Mom who had 'mild' COVID last May is STILL suffering crippling health complications a year later


A formerly healthy Delaware mother-of-two who suffered a mild case of COVID-19 in May of 2020 says she is still experiencing crippling health conditions nearly a year later, which leave her sleeping 14 to 16 hours a day and unable to work or care for her kids.

Michaelene Carlton, 47, suffered mild sinus pain and headaches when she had COVID last spring, but after briefly appearing to get better, her health took a dramatic turn for the worse.

She has since been diagnosed with postural orthostatic tachycardia syndrome (POTS), a blood circulation condition that has severely impaired her life and left her unable to drive, cook, or even vacuum while battling fatigue, brain fog, heart palpitations, migraines, and more.

COVID: A formerly healthy Delaware mother-of-two who suffered a mild case of COVID-19 in May of 2020 says she is still experiencing crippling health conditions nearly a year later

COVID: A formerly healthy Delaware mother-of-two who suffered a mild case of COVID-19 in May of 2020 says she is still experiencing crippling health conditions nearly a year later

Michaelene Carlton, 47, suffered mild sinus pain and headaches when she had COVID last spring, but after briefly appearing to get better, her health took a dramatic turn for the worse

Michaelene Carlton, 47, suffered mild sinus pain and headaches when she had COVID last spring, but after briefly appearing to get better, her health took a dramatic turn for the worse

What is POTS? 

Postural orthostatic tachycardia syndrome (POTS) is a disorder of the autonomic nervous system, wherein the blood vessels ‘don’t respond efficiently to the signal to tighten’. 

When a patient with POTS is upright, blood pools in the lower half of the body, and not enough returns to the brain.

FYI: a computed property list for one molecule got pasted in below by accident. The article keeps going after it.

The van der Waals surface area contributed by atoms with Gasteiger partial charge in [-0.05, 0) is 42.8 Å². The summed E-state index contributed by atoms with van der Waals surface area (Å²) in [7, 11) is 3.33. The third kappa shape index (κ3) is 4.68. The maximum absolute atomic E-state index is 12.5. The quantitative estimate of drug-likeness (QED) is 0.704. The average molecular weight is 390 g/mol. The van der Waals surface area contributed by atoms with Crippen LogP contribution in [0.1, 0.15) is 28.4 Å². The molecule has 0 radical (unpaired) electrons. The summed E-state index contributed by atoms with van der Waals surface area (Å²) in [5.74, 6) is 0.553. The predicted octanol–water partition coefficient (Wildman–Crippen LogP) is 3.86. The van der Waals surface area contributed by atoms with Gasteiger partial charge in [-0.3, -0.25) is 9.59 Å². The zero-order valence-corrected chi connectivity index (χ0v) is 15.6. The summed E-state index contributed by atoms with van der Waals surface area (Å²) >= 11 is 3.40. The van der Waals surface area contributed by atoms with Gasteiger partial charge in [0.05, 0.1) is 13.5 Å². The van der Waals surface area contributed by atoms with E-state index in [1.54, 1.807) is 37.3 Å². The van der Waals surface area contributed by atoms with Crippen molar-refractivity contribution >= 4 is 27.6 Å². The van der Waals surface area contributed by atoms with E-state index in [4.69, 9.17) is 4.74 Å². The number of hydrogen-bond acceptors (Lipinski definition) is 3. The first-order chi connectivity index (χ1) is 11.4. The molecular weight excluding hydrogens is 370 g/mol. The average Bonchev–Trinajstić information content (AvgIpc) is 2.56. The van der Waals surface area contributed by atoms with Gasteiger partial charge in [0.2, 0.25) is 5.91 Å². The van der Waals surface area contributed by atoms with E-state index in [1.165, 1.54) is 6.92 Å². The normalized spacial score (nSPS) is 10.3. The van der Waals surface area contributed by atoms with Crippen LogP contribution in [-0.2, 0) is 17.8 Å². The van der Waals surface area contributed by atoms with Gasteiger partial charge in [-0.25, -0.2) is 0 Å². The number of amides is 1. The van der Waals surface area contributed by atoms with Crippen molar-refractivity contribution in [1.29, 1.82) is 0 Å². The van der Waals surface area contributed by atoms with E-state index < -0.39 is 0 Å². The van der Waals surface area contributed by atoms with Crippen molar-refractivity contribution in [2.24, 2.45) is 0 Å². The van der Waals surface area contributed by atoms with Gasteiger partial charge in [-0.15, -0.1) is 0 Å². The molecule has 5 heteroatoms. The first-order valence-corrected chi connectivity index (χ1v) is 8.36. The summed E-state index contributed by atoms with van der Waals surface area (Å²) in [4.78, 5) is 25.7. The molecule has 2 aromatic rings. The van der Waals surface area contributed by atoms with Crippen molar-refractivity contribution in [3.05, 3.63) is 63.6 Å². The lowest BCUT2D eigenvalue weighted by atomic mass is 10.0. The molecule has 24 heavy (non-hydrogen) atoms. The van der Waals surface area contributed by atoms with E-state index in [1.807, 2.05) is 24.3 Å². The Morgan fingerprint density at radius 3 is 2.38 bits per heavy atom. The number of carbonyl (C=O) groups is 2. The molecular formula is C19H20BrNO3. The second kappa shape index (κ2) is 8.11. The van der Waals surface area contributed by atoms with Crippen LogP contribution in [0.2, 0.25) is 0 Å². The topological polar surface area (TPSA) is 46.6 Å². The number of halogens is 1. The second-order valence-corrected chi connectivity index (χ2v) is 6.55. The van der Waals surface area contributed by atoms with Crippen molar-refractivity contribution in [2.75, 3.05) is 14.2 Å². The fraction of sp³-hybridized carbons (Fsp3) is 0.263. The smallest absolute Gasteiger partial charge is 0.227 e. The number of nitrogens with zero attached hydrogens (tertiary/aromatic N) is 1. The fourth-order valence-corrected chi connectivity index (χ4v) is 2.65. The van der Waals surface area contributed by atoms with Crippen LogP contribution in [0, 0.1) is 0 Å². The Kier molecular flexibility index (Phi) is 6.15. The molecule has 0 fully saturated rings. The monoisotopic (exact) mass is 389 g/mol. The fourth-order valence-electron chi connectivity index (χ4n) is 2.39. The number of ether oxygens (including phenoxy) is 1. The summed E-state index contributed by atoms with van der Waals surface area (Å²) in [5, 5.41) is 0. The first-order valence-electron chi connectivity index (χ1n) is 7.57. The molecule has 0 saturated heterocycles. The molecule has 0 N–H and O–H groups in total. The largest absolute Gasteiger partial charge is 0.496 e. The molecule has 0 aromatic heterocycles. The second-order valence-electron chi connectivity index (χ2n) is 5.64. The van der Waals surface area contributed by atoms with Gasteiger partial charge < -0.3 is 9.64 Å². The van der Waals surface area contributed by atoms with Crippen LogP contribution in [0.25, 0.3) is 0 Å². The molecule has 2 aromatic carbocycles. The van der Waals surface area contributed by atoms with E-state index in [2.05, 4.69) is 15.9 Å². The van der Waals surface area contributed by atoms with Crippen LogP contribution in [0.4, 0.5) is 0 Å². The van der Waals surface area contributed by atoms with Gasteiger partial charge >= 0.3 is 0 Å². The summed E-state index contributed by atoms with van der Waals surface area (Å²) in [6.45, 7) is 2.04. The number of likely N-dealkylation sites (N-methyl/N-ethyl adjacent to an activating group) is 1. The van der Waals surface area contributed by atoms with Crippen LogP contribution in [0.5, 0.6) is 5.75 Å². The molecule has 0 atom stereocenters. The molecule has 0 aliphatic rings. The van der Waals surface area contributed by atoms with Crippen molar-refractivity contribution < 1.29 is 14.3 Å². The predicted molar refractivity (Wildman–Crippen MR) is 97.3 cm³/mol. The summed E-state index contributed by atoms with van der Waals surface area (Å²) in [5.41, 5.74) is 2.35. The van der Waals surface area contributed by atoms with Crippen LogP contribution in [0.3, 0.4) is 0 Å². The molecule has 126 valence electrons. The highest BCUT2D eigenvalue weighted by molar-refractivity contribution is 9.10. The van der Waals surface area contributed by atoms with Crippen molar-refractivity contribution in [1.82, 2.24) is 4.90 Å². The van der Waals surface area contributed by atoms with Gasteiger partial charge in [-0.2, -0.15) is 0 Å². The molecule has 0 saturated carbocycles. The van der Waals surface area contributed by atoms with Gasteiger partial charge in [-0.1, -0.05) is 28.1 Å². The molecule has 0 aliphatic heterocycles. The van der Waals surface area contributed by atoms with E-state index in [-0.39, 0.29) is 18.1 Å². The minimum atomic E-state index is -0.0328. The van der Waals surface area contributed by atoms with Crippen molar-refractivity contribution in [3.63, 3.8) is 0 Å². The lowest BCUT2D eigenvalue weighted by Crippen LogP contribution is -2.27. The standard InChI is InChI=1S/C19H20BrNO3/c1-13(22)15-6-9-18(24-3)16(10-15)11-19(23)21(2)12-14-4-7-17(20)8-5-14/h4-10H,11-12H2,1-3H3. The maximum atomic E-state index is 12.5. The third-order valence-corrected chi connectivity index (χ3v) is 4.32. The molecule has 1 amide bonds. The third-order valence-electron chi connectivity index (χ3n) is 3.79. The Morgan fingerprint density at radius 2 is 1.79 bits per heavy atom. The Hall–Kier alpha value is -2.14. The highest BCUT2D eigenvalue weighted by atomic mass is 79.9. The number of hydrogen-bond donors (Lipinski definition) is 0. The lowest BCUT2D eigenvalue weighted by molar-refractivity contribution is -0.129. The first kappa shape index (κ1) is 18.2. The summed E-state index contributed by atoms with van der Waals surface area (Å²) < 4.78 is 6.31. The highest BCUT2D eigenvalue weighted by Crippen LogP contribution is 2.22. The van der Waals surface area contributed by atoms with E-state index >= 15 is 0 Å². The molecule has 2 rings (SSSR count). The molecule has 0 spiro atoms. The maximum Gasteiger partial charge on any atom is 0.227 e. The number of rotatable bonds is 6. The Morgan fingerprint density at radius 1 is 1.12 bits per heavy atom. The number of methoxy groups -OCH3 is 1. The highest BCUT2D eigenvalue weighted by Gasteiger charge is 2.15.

This can cause a variety of symptoms including increased heart rate, shakiness, lightheadedness (occasionally with fainting), difficulty thinking and concentrating (brain fog), fatigue, intolerance of exercise, headache, blurry vision, palpitations, tremor, excessive sweating, and nausea.

POTS is not life-threatening, but there is no known cure, and it can only be managed based on the individual.

Source: Johns Hopkins Medicine 

Carlton was healthy and active before coming down with COVID-19 last year. She did yoga five times a week, ran half-marathons, cooked dinner for her family, and worked as a paraeducator in a special education school.

When she got COVID, it was a mild, manageable case, with a few weeks of sinus pain and headaches that she managed at home.

She soon started to feel better, but the improvement didn’t last long. 

‘I just started nosediving,’ she told Today.

Six weeks later, she began suffering from a host of new symptoms including brain fog, lack of concentration, dizziness, ‘weird electrical zaps’ in her head, daily headaches, and extreme fatigue.

She lost about 10 per cent of her body weight and complained that she felt like she was ‘dying.’

Carlton even visited the emergency room three times because she was experiencing extreme heart palpitations. 

Finally, after two months of this, a specialist diagnosed her with POTS.  

According to Johns Hopkins, where she is being treated in its POTS Program, POTS is a disorder of the autonomic nervous system in which the blood vessels ‘don’t respond efficiently to the signal to tighten’.